). In rats treated with the organophosphate insecticide acephate at levels that did not inhibit acetylcholinesterase, Singh and Jiang observed significantly altered endotoxin-induced changes in the levels of proinflammatory cytokines, including tumor necrosis factor-α and inducible nitric oxide synthase mRNA (24
). Rats exposed via inhalation to dichlorvos, another organophosphate insecticide, had increased production of IFN-γ, especially after adrenalectomy, suggesting a role for inflammation in the response to this insecticide (25
). Specific pesticides (carbaryl, 2,4-d
, alachlor, and zineb) modulated endotoxin-induced macrophage activation through inhibition of nuclear factor-κB activation (26
). The primary metabolite of chlorpyrifos, chlorpyrifos oxon, enhanced the endotoxin-induced IFN-γ response in human blood cell cultures, suggesting that chlorpyrifos, in combination with endotoxin, may lead to an increased type 1 immune response (28
). Although limited, these data suggest that pesticides, including those associated with atopic asthma in this analysis, may interact with inflammatory pathways involving endotoxin processing.
Although atopic and nonatopic asthma may have different etiologies (13
), we only observed significant differences between these groups for “growing up on a farm” and for pesticide use, both overall and for carbamates. Associations for other farming exposures were similar between the two groups, except for animal exposures when stratified by “growing up on a farm.” Limited animal and in vitro
data suggest that pesticide exposure may alter the protective effect of early-life endotoxin (26
). Others have observed that use of quaternary ammonia compounds as disinfectants on farms was associated with atopic sensitization in the presence of endotoxin among adult farmers, suggesting that other chemical agents besides pesticides may interact with endotoxin to contribute to allergic asthma (30
). We saw a statistical interaction between pesticide use and “growing up on a farm,” but the interaction was limited to any pesticide use, and not specific chemicals (except maneb, for which the sample size was very small). We also observed that growing up on a farm confounded the pesticide results for atopic asthma; the effect estimates were lower when “growing up on a farm” was not included. This confounding could be the result of women who grew up on farms being more likely to apply pesticides than women who did not (62 vs. 50%), or it may be due to some biological interaction between early-life exposures and pesticide use.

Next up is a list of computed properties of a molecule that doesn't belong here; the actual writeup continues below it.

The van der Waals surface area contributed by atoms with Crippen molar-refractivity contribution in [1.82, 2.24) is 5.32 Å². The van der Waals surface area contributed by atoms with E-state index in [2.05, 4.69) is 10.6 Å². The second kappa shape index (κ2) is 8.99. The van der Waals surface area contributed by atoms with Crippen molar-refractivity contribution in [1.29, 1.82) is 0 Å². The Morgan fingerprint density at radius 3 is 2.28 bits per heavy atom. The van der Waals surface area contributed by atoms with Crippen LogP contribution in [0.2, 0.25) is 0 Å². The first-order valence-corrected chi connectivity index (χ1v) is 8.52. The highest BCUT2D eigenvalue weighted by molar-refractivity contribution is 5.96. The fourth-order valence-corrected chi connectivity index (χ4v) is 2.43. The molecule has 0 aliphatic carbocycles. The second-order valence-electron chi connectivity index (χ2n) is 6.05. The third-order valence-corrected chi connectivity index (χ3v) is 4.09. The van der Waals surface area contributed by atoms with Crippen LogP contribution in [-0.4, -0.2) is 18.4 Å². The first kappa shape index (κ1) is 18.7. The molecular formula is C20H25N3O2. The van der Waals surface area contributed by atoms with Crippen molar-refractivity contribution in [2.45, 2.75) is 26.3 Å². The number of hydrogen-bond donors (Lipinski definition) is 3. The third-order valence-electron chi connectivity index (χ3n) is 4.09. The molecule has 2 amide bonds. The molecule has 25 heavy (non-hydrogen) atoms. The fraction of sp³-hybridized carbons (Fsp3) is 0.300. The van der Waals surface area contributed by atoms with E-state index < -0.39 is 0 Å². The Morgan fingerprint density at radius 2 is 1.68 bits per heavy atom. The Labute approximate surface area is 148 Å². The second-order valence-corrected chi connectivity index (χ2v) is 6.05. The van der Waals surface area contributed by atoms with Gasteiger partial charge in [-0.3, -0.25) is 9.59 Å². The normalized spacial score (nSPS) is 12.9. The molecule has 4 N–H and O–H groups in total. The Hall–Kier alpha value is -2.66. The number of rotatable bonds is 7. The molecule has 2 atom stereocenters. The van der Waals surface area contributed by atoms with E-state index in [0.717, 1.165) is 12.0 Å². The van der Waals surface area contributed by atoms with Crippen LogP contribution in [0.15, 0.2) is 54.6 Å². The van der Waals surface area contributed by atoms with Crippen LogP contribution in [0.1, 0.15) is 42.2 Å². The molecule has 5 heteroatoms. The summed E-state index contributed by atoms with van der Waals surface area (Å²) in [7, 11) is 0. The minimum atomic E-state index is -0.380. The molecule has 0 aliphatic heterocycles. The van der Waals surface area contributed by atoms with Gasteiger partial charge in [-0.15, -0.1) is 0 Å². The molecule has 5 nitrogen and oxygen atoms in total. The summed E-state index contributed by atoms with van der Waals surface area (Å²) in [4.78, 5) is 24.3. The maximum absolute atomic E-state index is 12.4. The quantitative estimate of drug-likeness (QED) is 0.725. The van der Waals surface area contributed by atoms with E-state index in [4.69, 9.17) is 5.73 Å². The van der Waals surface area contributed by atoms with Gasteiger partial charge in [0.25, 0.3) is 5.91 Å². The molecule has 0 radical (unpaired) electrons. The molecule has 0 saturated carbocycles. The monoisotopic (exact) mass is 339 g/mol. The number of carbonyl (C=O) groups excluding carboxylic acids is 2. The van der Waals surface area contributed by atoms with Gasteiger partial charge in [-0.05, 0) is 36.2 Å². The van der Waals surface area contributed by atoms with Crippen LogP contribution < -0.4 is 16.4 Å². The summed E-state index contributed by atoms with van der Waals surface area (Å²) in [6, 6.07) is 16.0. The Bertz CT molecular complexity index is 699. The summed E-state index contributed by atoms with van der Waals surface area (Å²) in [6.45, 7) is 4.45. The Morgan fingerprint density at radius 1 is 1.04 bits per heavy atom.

We relied on self-reported cross-sectional data for this analysis. Self-reported doctor-diagnosed asthma is a reliable and valid endpoint (31
). Among farmers, subjects with self-reported asthma have a higher symptom prevalence and lower lung function than subjects without asthma (2
). We studied prevalent disease information; thus, some of our cases will have been diagnosed more recently than others. We did not have information on either respiratory or allergic symptoms, or on duration of disease. To assess potential occupational associations, we limited our analysis to cases of adult-onset asthma diagnosed after age 19 years. The prevalence of adult-onset asthma in our study is similar to that reported for current asthma among California farmers (2.7%) (33
) and Norwegian farmers (3.7%) (34
). Atopy was defined as a history of doctor-diagnosed eczema or hay fever; we (4
) and others (37
) have previously used similar questionnaire-based definitions for atopy. We created the two case groups based on responses to three questions (asthma, eczema, and hay fever) in a manner similar to that of Upton and colleagues, who used asthma with and without hay fever to define atopic and nonatopic asthma among adults (37